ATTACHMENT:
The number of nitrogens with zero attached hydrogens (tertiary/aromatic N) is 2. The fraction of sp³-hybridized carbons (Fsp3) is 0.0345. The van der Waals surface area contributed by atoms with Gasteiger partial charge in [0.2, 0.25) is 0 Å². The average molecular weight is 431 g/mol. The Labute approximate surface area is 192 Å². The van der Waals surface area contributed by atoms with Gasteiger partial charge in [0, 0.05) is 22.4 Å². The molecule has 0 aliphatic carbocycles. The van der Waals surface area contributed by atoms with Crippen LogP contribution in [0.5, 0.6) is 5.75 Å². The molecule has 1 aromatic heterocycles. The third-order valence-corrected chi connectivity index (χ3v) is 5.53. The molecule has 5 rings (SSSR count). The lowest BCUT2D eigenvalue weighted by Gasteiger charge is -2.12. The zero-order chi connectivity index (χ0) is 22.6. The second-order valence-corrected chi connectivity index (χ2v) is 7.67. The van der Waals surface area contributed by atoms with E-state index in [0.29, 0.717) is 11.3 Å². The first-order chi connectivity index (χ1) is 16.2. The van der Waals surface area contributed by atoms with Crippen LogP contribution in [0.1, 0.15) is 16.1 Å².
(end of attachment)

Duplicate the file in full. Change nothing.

The number of nitrogens with zero attached hydrogens (tertiary/aromatic N) is 2. The fraction of sp³-hybridized carbons (Fsp3) is 0.0345. The van der Waals surface area contributed by atoms with Gasteiger partial charge in [0.2, 0.25) is 0 Å². The average molecular weight is 431 g/mol. The Labute approximate surface area is 192 Å². The van der Waals surface area contributed by atoms with Gasteiger partial charge in [0, 0.05) is 22.4 Å². The molecule has 0 aliphatic carbocycles. The van der Waals surface area contributed by atoms with Crippen LogP contribution in [0.5, 0.6) is 5.75 Å². The molecule has 1 aromatic heterocycles. The third-order valence-corrected chi connectivity index (χ3v) is 5.53. The molecule has 5 rings (SSSR count). The lowest BCUT2D eigenvalue weighted by Gasteiger charge is -2.12. The zero-order chi connectivity index (χ0) is 22.6. The second-order valence-corrected chi connectivity index (χ2v) is 7.67. The van der Waals surface area contributed by atoms with E-state index in [0.29, 0.717) is 11.3 Å². The first-order chi connectivity index (χ1) is 16.2. The van der Waals surface area contributed by atoms with Crippen LogP contribution in [0.1, 0.15) is 16.1 Å².